Whale Conservationists Squeeze Sushi Sales Partnership
WASHINGTON, DC, April 11, 2007 (ENS) - One of the largest U.S. suppliers of sushi seafood is drawing fire from conservation groups since it partnered with the leading Japanese whale meat trader to distribute the Japanese company's new frozen sushi product in the United States.
True World Foods based in Elizabeth, New Jersey is being pressured to persuade its new business partner, the multinational seafood conglomerate Kyokuyo, to stop selling whale meat products.
True World Foods will market Kyokuyo's frozen sushi under the brand name Polar Seas Frozen Sushi, but the company says it has made no plans to market whale meat.
"Through its sales of millions and millions of cans of whale meat in Japan each year, Kyokuyo is a driving force behind Japan's expanding commercial whaling industry," said EIA president Allan Thornton.
"We appeal to True World Foods to use their influence to persuade Kyokuyo to immediately end their massive sale of whale meat and to uphold international laws that protect great whales from commercial hunting," he said Tuesday.
Kyokuyo got its start in the 1930s as a whaling company operating in the Antarctic. Although it sold its stock in the government of Japan’s whaling fleet last year, Kyokuyo has not cut its connections to the whaling industry but sells cans of Polar Seas brand whale meat and other whale products across Japan and on the Internet.
"While Kyokuyo’s recent divestment of shares means that it is no longer carrying out whaling, it continues to be the largest producer of canned whalemeat, and as such, plays a significant role in Japan’s current whaling industry and future plans to expand it," the EIA report states.
The Humane Society International and the International Fund for Animal Welfare, IFAW, have joined the EIA in calling on True World Foods to convince Kyokuyo to stop selling whale products.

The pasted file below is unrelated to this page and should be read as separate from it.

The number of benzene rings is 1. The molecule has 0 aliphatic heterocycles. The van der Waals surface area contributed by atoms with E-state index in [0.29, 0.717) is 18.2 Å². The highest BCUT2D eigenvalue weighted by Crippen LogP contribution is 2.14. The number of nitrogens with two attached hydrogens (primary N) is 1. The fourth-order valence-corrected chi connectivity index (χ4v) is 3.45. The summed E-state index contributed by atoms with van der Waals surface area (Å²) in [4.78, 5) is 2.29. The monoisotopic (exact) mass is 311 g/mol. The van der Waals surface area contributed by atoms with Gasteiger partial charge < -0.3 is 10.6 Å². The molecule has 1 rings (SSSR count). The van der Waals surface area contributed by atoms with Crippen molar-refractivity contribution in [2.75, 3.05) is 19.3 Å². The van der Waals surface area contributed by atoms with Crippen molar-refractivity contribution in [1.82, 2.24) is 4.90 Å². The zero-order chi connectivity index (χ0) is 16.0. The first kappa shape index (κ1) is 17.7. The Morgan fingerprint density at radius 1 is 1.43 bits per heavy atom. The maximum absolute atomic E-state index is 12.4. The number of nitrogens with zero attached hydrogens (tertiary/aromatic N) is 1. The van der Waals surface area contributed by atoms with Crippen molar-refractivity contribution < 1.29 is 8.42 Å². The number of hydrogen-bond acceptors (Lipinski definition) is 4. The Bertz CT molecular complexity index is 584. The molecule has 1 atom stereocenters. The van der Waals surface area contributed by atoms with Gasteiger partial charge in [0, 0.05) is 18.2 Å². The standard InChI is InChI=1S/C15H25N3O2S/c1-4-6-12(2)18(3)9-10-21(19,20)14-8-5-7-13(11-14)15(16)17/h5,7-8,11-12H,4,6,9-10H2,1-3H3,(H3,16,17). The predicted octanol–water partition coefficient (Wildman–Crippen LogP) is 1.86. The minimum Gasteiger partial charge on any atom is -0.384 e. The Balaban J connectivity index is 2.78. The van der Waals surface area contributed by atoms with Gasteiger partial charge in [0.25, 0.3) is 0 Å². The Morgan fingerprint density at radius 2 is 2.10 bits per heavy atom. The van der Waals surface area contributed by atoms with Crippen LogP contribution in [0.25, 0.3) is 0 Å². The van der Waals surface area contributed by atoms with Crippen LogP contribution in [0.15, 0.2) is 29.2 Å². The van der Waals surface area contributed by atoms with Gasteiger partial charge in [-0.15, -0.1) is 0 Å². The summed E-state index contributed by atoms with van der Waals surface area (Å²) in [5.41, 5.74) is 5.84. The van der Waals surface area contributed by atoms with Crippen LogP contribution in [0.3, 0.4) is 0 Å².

The groups are urging U.S. grocery stores to "think twice" before placing Polar Seas products on their shelves. The product could be in U.S. stores this summer.
"With such a large presence in the United States where citizens are outraged by the wanton slaughter," she said, "it is incumbent upon True World Foods to convince Kyokuyo to get out of the whaling business now."
True World Foods said today in a statement that the company is not directly involved in the whale meat trade.
"We deeply respect the right of animal rights organizations to express their views and to take constructive action in support of their beliefs," said True World Foods CEO Takeshi Yashiro.
"At the same time, the public should know that True World Foods has never, does not and never will sell, deal in or purchase whale meat. We are in the process of reminding all of our suppliers that we advocate humane fishing practices and we urge them all to support such practices worldwide."
"Since we started up as a small business in Brooklyn, New York, 32 years ago, we have grown into being one of the leading suppliers of sushi-quality seafood to restaurants in this country," said Yashiro. "We are proud of our tradition of excellence and wish to retain our focus not on politics, but on ensuring that our customers can and will continue to receive seafood that tastes good, is safe to eat, and contains no whale meat."
A poll conducted for the International Fund for Animal Welfare showed that 69 percent of Americans surveyed said they were willing to boycott a restaurant carrying products from a Japanese company involved in whaling, said Patrick Ramage, IFAW's global whale campaign manager.
"Despite a global ban and global outrage, the government of Japan now hunts more than 1,200 whales each year," said Ramage. "U.S. shoppers will be shocked to know that by buying Polar Seas sushi, they are supporting Japan’s deadly whale hunt."
"Since the 1930s, Japanese hunters have killed more than half a million whales," the groups said in a statement.
The International Whaling Commission banned commercial whaling in 1986, but a provision in the IWC treaty that allows whaling for "scientific purposes" is utitilized by Japan to justify its "research" whaling program. More than 500 whales have been killed in Japan’s hunt this year.
In 1994, the IWC voted by a majority of 23 to 1 to designate the entire Southern Ocean as a whale sanctuary. In spite of almost universal support for the Southern Ocean Sanctuary within the IWC, Japan registered an objection to the designation regarding minke whales, while accepting that the designation applied to all other species of whales, including fin and humpback whales.
Japan has announced that, in addition to the 1,200 minke whales and endangered fin whales it plans to hunt this year in the Southern Ocean Whale Sanctuary, it will also kill up to 50 humpback whales. The Southern Ocean population of these humpbacks is listed as Vulnerable to extinction by the IUCN-World Conservation Union.
To view EIA's "Raw Deal" report click here.